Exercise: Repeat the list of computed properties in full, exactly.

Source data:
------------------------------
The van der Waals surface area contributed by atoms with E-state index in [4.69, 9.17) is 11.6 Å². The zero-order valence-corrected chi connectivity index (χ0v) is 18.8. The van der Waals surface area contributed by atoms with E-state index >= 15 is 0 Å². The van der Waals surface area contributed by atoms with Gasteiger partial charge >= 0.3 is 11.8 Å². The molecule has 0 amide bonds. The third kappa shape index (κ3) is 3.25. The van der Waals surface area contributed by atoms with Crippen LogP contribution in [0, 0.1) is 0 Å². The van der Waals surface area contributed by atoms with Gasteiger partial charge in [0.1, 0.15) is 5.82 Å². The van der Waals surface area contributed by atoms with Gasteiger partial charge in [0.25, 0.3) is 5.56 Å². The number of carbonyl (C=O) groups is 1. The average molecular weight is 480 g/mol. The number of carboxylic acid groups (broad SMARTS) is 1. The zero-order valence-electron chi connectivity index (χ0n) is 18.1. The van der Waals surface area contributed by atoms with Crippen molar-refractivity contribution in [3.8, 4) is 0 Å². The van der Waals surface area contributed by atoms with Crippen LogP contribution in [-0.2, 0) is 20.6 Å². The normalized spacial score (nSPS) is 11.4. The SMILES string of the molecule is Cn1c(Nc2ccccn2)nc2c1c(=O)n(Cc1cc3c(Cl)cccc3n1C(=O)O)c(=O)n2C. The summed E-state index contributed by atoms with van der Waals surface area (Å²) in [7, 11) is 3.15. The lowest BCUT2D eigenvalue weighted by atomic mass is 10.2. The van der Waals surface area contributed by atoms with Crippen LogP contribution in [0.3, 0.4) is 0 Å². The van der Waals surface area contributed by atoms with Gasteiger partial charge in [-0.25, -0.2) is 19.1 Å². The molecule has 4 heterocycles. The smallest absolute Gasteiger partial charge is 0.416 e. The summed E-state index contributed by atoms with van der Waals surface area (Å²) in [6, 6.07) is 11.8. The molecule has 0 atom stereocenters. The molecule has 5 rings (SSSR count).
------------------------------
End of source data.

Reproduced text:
The van der Waals surface area contributed by atoms with E-state index in [4.69, 9.17) is 11.6 Å². The zero-order valence-corrected chi connectivity index (χ0v) is 18.8. The van der Waals surface area contributed by atoms with E-state index >= 15 is 0 Å². The van der Waals surface area contributed by atoms with Gasteiger partial charge >= 0.3 is 11.8 Å². The molecule has 0 amide bonds. The third kappa shape index (κ3) is 3.25. The van der Waals surface area contributed by atoms with Crippen LogP contribution in [0, 0.1) is 0 Å². The van der Waals surface area contributed by atoms with Gasteiger partial charge in [0.1, 0.15) is 5.82 Å². The van der Waals surface area contributed by atoms with Gasteiger partial charge in [0.25, 0.3) is 5.56 Å². The number of carbonyl (C=O) groups is 1. The average molecular weight is 480 g/mol. The number of carboxylic acid groups (broad SMARTS) is 1. The zero-order valence-electron chi connectivity index (χ0n) is 18.1. The van der Waals surface area contributed by atoms with Crippen molar-refractivity contribution in [3.8, 4) is 0 Å². The van der Waals surface area contributed by atoms with Crippen LogP contribution in [-0.2, 0) is 20.6 Å². The normalized spacial score (nSPS) is 11.4. The SMILES string of the molecule is Cn1c(Nc2ccccn2)nc2c1c(=O)n(Cc1cc3c(Cl)cccc3n1C(=O)O)c(=O)n2C. The summed E-state index contributed by atoms with van der Waals surface area (Å²) in [7, 11) is 3.15. The lowest BCUT2D eigenvalue weighted by atomic mass is 10.2. The van der Waals surface area contributed by atoms with Crippen LogP contribution in [0.3, 0.4) is 0 Å². The van der Waals surface area contributed by atoms with Gasteiger partial charge in [-0.25, -0.2) is 19.1 Å². The molecule has 4 heterocycles. The smallest absolute Gasteiger partial charge is 0.416 e. The summed E-state index contributed by atoms with van der Waals surface area (Å²) in [6, 6.07) is 11.8. The molecule has 0 atom stereocenters. The molecule has 5 rings (SSSR count).